You use a Band-Aid when you have a cut or take antibiotics to treat the infection, right? No need to question. You may experience more serious problems if you do not apply first aid when necessary.
So why not the same for our mental health? We are expected to “get over” psychological scars; Anyone who constantly reflects on rejection or suffers from failure knows very well that emotional injuries can be just as painful as physical wounds. We need to learn how to apply emotional first aid in such situations. Psychologist Guy Winch suggests seven helpful ways to regain your emotional health from moments like these that you can start working on now.
1) Understand when emotional pain occurs and try to treat it before it feels all-encompassing.
Our body has developed the sensation of physical pain to warn us that something is wrong and how we should handle it. The same is true for emotional pain. If rejection, failure, or bad mood do not improve, it means you have a psychological injury and need to be treated. For example, loneliness can be devastating to your psychological and physical health. That’s why you need to take action when you, your friend, or someone you love feels that way.
2) Redirect your instinctive response when you fail.
Naturally, one psychological wound leads to another. Failure can often force you to focus on what you can’t do rather than what you can do. This can make you less likely to perform at your best later on. This allows you to focus even more on your shortcomings, and this cycle continues.
To stop such emotional cycles, learn to ignore the “instinct” response that causes desperation and demoralization after failure. However, make a list of factors you can control. You failed, but what can you change from now on? Consider, for example, the preparation and planning processes for new projects. Focus on how you can improve them. This type of exercise will reduce feelings of helplessness and increase your chances of future success.
3) Observe and protect your self-esteem. When you want to bring yourself down, take a moment to be compassionate with yourself.
Self-esteem is like an immune system that protects you from emotional pain and strengthens your emotional resilience. That’s why it’s so important to watch it when it hurts and avoid humiliating yourself. The best way to heal damaged self-esteem is to practice self-compassion. When you feel self-critical, do this exercise: Imagine a loved one feeling bad about them for similar reasons and write an email expressing compassion and support. Then read the email. These are the messages you need to give yourself.
4) When negative thoughts dominate your mind, diffuse them with a positive thought.
If you keep thinking about the upsetting events in your mind before you try to solve a problem, you become just brooding. This can lead to deeper psychological suffering, especially when it becomes a habit. The best way to stop unhealthy thoughts is to distract yourself by engaging in a task that requires concentration. For example, make a sudoku, complete a puzzle, play memory games. Studies show that even two minutes of distraction can reduce the desire to focus on the negative in an unhealthy way.
5) Find meaning in loss.
Loss is a part of life, but it can hurt us even more if we don’t treat the emotional wounds it creates. If enough time has passed and you’re still struggling to move forward after a loss, you need to practice a new way of thinking about it. The most important thing you can do, especially to relieve your pain and heal, is to find meaning in loss and derive purpose from it.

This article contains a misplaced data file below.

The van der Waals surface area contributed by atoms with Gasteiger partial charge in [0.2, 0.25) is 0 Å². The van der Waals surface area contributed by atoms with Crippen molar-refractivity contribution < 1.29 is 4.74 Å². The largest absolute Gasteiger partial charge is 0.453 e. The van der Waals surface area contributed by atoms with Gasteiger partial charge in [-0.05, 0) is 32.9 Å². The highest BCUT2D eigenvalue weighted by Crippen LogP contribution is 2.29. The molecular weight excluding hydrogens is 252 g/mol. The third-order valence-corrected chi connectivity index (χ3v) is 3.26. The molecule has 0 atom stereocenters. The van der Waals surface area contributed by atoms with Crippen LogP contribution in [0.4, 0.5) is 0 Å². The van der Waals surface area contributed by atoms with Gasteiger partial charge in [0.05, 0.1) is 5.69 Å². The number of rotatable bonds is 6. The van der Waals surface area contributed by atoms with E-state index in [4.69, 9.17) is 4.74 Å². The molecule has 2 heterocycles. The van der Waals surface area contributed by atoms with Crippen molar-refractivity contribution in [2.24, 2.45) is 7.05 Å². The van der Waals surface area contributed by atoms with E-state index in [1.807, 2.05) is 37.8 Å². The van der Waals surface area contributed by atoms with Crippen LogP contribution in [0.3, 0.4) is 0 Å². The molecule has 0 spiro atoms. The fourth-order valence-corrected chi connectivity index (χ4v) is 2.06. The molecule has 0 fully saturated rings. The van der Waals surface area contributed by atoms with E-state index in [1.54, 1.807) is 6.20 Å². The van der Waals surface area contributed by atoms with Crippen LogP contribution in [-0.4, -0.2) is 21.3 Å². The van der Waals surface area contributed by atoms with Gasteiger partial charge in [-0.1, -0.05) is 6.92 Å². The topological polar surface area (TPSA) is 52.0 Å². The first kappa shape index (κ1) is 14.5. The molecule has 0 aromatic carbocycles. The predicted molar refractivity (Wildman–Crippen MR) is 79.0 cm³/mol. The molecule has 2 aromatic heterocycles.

It may be difficult, but think about what you might have gained from the loss. For example, “I lost my job, but at least for a short time I will be able to spend some more time with my children”. Think about how you can help or assist others in gaining a new gratitude for life.
6) Do not allow excessive guilt feelings.
Guilt can be useful sometimes. In small doses, it warns you to take action to correct a problem in your relationship with another person. But excessive guilt is also toxic. Because it wastes your emotional and intellectual energy, distracts you from your responsibilities and prevents you from enjoying life. One of the best ways to put an end to your excess guilt is to offer an effective apology.
Yes, you may have tried apologizing before, but apologizing is much more complicated than we think. There is an essential ingredient for any effective apology that is absent from most standard apologies: empathy! In other words; Your apology should focus more on how your actions or inactions affect the other person, rather than explaining why you did what you did. When you feel that someone truly understands you, it is much easier to forgive them.
7) Find out which treatments for emotional scars work for you.
Learn how to personally deal with common emotional issues. E.g; do you ignore them? Do you recover quickly, no matter how upset you are when you do this? Develop a strategy to help you understand which emotional first aid treatments are best for you in various situations. Just as you will determine which of the many pain relievers on the shelves is best for you. The same goes for building emotional resilience. Try various techniques and find out which ones are easiest for you and which are most effective for you. Make a habit of regularly jotting down these treatments after a painful condition.
Yes, practicing emotional first aid takes some time and effort, but it’s sure to dramatically improve your overall quality of life.